Upon reaching the forest trails, people can wonder at the change that occurs in our koa trees, from the delicate first leaves that hark back to the genus acacia, to the petioles that must develop for our particular acacia variety to survive. Our jewels of endangered native birds are never seen from the “beaten track,” especially since so many introduced birds such as cardinals, white-eyes and mynahs have reached our highlands and are competing for food sources. We occasionally spot some “peegs,” a pheasant, a pueo, or some wild mountain goats presenting a Kodak moment on canyon cliffsides. In and around the Kanaloahuluhulu Meadow, we see the kolea (golden plover) seasonally, an occasional nene goose, and the wonderful row of evergreens from all around the world that line the meadow’s edge — everything from Japanese tsugi redwoods to a monkeypuzzle tree from South America. And then, there are the flowers — the ohia lehua during summer bloom, the purple princess, nasturtiums and pink hanging bells, although lovely, that signal the invasive, tree-strangling banana poka.
But enough of the fauna and flora and avian life, or lack of it.
Our museums — both Hui o Laka/Kokee Natural History Museum, and Kauai Museum on Rice Street in Lihue — offer visitors a rich and varied view of culture and natural history. There are other island “past and present” venues such as the Grove Farm Museum, self-guided walking tours of Waimea town, Hanapepe Friday Art Nights and Kapaa Town First Saturdays. These give visitors lacking a personal guide a chance to absorb some history, mingle with Kauai residents and vendors, and tap into interesting exhibits, Kauai made products and home-grown talent, as well as people watch. Also, there are our many festivals and unique holiday parades, which could fill another paragraph in the listing. Not to speak of our advertised luaus and kayaking “secret” falls, and so forth, surfing and paddle-board and windsurfing lessons. The list can lengthen easily.
It’s one thing to be nostalgic about the past, and another to be within the present, looking to future. Also, it’s one thing to “entertain” guests and another to make sure we don’t over-extend hospitality, that we operate toward the goal of making our home just how we want it, running smoothly and within budget, with as much in place as possible to ensure our Gross Island Community Happiness and afford us all a chance for economic stability.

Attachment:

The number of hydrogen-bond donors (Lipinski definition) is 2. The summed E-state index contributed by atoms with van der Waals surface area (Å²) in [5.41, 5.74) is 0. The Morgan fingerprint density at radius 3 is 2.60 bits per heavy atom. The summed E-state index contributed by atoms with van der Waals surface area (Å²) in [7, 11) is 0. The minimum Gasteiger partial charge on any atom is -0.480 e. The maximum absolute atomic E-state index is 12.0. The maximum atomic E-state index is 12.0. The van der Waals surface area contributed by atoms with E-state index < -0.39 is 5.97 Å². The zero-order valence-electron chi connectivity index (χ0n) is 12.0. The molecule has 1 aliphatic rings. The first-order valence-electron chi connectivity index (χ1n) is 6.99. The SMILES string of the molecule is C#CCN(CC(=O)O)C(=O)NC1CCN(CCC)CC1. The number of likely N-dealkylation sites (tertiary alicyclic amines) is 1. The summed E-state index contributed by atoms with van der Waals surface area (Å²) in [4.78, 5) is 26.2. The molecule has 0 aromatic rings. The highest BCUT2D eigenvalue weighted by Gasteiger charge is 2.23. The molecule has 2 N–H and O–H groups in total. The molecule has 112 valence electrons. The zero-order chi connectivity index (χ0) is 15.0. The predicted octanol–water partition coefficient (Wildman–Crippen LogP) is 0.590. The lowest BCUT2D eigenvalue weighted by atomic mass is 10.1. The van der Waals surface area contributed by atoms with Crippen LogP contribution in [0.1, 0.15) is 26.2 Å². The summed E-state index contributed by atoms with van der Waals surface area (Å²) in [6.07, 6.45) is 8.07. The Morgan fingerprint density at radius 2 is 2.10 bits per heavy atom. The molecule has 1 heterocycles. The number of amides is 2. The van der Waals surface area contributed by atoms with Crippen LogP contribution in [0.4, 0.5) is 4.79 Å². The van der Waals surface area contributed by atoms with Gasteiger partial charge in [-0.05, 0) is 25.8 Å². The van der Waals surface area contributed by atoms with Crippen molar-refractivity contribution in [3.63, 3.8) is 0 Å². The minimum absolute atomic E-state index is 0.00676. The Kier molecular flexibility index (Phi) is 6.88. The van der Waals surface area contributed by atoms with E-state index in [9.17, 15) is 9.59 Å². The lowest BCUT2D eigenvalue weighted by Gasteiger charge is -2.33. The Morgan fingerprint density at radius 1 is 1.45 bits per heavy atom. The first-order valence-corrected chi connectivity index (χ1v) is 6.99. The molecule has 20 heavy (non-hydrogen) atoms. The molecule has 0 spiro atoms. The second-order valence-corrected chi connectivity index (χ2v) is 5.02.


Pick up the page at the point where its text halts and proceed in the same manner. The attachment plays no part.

This writer urges you to study the issues and candidates in the upcoming election and make your mark on those ballots, voting toward those purposes mentioned earlier. Also, keep your antennae tuned about something many citizens have thought a necessity for some 30 years: a Kauai community arts center that would be home for all our various organizations in the arts/culture classifications that are interested and need such.
By having a central home for their programs and presentations, workshops and classes, many needs and dreams could be met and birthed. The constant struggle to meet creative goals would be relieved. A community arts center would nourish our people and at the same time become a magnet for visitors. The goal would be to make it possible and affordable for people working in their various groups to cooperate under and arts and culture “umbrella” and translate their energy to make such a center self-sustaining.
Dawn Fraser Kawahara, author and poet, regularly instructs on the topics of history and Hawaiian culture for visitors to Kauai through Hawaii Pacific University’s “Road Scholar” program through Pacific Islands Institute. The writer is at work completing her second memoir, based on recent travels and the Burma of pre- and post-World War II times, toward Burmese independence.